Data Protection Safeguards Enhancements for Financial Institutions

The Federal Trade Commission (FTC) recently announced a newly updated rule addressing data security safeguards that financial institutions are required to implement to protect their customers’ financial information. Recently, data breaches, and cyberattacks have become a growing concern and have resulted in significant harm to consumers. Therefore, the FTC is enhancing its Safeguards Rule in hopes that financial institutions and other entities that collect sensitive consumer data protect it better to reduce the risk of these breaches and cyberattacks. This further updates the Safeguards Rule that was mandated by Congress under the Gramm-Leach-Bliley Act in 1999— a much needed update considering the internet has grown tremendously over the past two decades.

This new final rule details the required risk assessments to the existing Safeguards Rule. The Final Rule requires that financial institutions address “access controls, data inventory and classification, encryption, secure development practices, authentication, information disposal procedures, change management, testing, and incident response. Training is still required but the Rule continues to allow financial institutions the flexibility of designing an information security program that is appropriate to the size and complexity of the financial institution, the nature and scope of its activities, and the sensitivity of any customer information at issue. 

Second, the Rule now requires a designation of a single “Qualified Individual” who is responsible for the information security program. It also requires periodic reports to boards of directors or other governing bodies, which will provide senior management with better awareness of the information security programs.

The Rule also provides an exemption for financial institutions that collect information for fewer than 5,000 consumers from the above-mentioned updates to relieve small businesses of the additional burden. However, the definition of “financial institution” has been expanded to include entities engaged in activities that the Federal Reserve Board determines to be incidental to financial activities. This update includes finders/brokers since they often collect and maintain very sensitive consumer financial information. Finally, all of these definition changes are maintained only for this rule so that other rules are not impacted by the expansion of the definition of “financial institution.”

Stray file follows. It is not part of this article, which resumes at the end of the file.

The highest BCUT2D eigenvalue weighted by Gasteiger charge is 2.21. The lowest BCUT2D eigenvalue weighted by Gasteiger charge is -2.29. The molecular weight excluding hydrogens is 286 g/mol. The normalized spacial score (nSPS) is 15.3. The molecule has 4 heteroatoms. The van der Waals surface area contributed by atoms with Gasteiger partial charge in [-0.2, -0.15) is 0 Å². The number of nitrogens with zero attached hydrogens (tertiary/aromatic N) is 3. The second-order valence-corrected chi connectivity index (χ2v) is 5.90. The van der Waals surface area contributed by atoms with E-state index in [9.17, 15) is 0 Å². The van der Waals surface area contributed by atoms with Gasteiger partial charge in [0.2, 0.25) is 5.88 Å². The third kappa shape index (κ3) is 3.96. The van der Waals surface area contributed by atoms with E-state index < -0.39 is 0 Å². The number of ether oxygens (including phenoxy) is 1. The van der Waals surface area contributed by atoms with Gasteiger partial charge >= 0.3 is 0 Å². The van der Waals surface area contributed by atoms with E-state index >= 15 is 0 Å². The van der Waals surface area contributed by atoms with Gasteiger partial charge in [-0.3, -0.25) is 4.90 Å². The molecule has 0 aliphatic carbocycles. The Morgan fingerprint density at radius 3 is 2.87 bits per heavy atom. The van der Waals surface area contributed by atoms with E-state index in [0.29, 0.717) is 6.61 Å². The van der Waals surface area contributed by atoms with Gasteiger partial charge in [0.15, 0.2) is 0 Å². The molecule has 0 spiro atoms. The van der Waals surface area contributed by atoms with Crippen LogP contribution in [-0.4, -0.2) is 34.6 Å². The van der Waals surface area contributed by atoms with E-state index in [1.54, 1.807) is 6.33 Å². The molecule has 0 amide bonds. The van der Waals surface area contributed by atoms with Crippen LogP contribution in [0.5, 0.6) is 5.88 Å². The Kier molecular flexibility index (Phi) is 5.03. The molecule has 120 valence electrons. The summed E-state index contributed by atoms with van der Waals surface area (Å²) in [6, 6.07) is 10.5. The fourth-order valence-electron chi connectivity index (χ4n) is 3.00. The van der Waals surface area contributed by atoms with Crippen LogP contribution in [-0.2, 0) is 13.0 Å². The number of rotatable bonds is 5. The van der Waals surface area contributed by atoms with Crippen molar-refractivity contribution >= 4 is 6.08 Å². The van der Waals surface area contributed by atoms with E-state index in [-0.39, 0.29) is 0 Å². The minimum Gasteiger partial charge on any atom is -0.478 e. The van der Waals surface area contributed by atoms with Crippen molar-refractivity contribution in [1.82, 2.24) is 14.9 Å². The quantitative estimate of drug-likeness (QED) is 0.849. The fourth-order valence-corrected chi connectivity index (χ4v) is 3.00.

Many technical changes were made in this updated Safeguards rule, but one of the most important ones to keep track of is the one regarding reporting security events to the Commission. It was not implemented in this Final Rule because the FTC did not find reporting the incident to the FTC to be helpful and the initial proposed rule did not include such a requirement for notification. Therefore, it has been left out of this Final Rule, but the FTC has also issued a Notice of Supplemental Rulemaking (Direct Link) that proposes that financial institutions that have determined misuse of customer information has occurred or is reasonably likely and that at least 1,000 consumers have been affected or reasonably may be affected would have to be reported to the FTC. The time frame would be no later than 30 days after the discovery of the event. 

This update to the Safeguards Rule is one of the first for the regulations to catch up to the changing digital world that we live in today. It seems that many other regulations would eventually follow in adjusting to the rapidly changing times.